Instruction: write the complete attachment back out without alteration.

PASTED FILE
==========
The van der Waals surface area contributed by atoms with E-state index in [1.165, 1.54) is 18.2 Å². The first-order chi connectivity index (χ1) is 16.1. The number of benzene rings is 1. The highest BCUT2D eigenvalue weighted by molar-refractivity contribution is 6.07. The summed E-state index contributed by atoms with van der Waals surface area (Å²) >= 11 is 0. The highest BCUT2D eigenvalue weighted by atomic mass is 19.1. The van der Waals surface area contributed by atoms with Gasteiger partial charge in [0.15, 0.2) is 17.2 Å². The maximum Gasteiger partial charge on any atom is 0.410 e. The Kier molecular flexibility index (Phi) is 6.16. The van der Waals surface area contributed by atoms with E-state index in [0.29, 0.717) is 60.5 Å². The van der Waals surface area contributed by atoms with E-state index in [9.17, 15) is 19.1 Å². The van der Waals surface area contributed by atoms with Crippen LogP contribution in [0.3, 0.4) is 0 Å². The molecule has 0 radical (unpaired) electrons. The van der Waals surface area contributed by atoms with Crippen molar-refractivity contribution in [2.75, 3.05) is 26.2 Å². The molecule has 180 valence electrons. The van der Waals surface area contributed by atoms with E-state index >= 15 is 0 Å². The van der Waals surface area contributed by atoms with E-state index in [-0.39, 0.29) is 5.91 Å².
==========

The van der Waals surface area contributed by atoms with E-state index in [1.165, 1.54) is 18.2 Å². The first-order chi connectivity index (χ1) is 16.1. The number of benzene rings is 1. The highest BCUT2D eigenvalue weighted by molar-refractivity contribution is 6.07. The summed E-state index contributed by atoms with van der Waals surface area (Å²) >= 11 is 0. The highest BCUT2D eigenvalue weighted by atomic mass is 19.1. The van der Waals surface area contributed by atoms with Gasteiger partial charge in [0.15, 0.2) is 17.2 Å². The maximum Gasteiger partial charge on any atom is 0.410 e. The Kier molecular flexibility index (Phi) is 6.16. The van der Waals surface area contributed by atoms with E-state index in [0.29, 0.717) is 60.5 Å². The van der Waals surface area contributed by atoms with E-state index in [9.17, 15) is 19.1 Å². The van der Waals surface area contributed by atoms with Crippen LogP contribution in [0.3, 0.4) is 0 Å². The molecule has 0 radical (unpaired) electrons. The van der Waals surface area contributed by atoms with Crippen molar-refractivity contribution in [2.75, 3.05) is 26.2 Å². The molecule has 180 valence electrons. The van der Waals surface area contributed by atoms with E-state index >= 15 is 0 Å². The van der Waals surface area contributed by atoms with E-state index in [-0.39, 0.29) is 5.91 Å².